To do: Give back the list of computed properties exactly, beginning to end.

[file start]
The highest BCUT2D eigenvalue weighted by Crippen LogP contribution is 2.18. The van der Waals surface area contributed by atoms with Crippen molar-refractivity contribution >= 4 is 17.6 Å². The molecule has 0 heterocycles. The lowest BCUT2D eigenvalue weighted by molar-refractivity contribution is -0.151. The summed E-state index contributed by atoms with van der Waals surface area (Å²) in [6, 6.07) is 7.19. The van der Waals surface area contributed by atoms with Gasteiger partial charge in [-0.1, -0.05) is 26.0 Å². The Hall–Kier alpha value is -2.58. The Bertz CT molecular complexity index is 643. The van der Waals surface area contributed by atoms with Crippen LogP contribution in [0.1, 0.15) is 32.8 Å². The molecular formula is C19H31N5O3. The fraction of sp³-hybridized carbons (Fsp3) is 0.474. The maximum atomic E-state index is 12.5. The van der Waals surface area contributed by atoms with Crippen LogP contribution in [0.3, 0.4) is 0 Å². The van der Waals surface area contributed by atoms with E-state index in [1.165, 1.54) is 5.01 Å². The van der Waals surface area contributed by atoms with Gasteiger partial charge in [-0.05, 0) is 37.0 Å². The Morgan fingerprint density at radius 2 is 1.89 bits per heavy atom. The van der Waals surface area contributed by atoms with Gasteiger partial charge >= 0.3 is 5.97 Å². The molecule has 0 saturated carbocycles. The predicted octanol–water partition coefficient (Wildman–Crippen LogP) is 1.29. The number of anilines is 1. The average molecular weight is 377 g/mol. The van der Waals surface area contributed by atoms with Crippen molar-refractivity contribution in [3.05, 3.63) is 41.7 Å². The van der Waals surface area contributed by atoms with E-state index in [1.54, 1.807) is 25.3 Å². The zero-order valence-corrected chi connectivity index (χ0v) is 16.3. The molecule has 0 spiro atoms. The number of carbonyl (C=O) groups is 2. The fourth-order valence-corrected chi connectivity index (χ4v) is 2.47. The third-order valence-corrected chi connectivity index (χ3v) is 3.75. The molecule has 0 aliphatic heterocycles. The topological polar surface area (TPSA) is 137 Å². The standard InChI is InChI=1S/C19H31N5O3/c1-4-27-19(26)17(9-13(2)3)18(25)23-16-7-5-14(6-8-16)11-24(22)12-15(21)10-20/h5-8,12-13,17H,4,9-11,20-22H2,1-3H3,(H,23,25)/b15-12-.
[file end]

The highest BCUT2D eigenvalue weighted by Crippen LogP contribution is 2.18. The van der Waals surface area contributed by atoms with Crippen molar-refractivity contribution >= 4 is 17.6 Å². The molecule has 0 heterocycles. The lowest BCUT2D eigenvalue weighted by molar-refractivity contribution is -0.151. The summed E-state index contributed by atoms with van der Waals surface area (Å²) in [6, 6.07) is 7.19. The van der Waals surface area contributed by atoms with Gasteiger partial charge in [-0.1, -0.05) is 26.0 Å². The Hall–Kier alpha value is -2.58. The Bertz CT molecular complexity index is 643. The van der Waals surface area contributed by atoms with Crippen LogP contribution in [0.1, 0.15) is 32.8 Å². The molecular formula is C19H31N5O3. The fraction of sp³-hybridized carbons (Fsp3) is 0.474. The maximum atomic E-state index is 12.5. The van der Waals surface area contributed by atoms with Crippen LogP contribution in [0.3, 0.4) is 0 Å². The van der Waals surface area contributed by atoms with E-state index in [1.165, 1.54) is 5.01 Å². The van der Waals surface area contributed by atoms with Gasteiger partial charge in [-0.05, 0) is 37.0 Å². The Morgan fingerprint density at radius 2 is 1.89 bits per heavy atom. The van der Waals surface area contributed by atoms with Gasteiger partial charge >= 0.3 is 5.97 Å². The molecule has 0 saturated carbocycles. The predicted octanol–water partition coefficient (Wildman–Crippen LogP) is 1.29. The number of anilines is 1. The average molecular weight is 377 g/mol. The van der Waals surface area contributed by atoms with Crippen molar-refractivity contribution in [3.05, 3.63) is 41.7 Å². The van der Waals surface area contributed by atoms with E-state index in [1.54, 1.807) is 25.3 Å². The zero-order valence-corrected chi connectivity index (χ0v) is 16.3. The molecule has 0 spiro atoms. The number of carbonyl (C=O) groups is 2. The fourth-order valence-corrected chi connectivity index (χ4v) is 2.47. The third-order valence-corrected chi connectivity index (χ3v) is 3.75. The molecule has 0 aliphatic heterocycles. The topological polar surface area (TPSA) is 137 Å². The standard InChI is InChI=1S/C19H31N5O3/c1-4-27-19(26)17(9-13(2)3)18(25)23-16-7-5-14(6-8-16)11-24(22)12-15(21)10-20/h5-8,12-13,17H,4,9-11,20-22H2,1-3H3,(H,23,25)/b15-12-.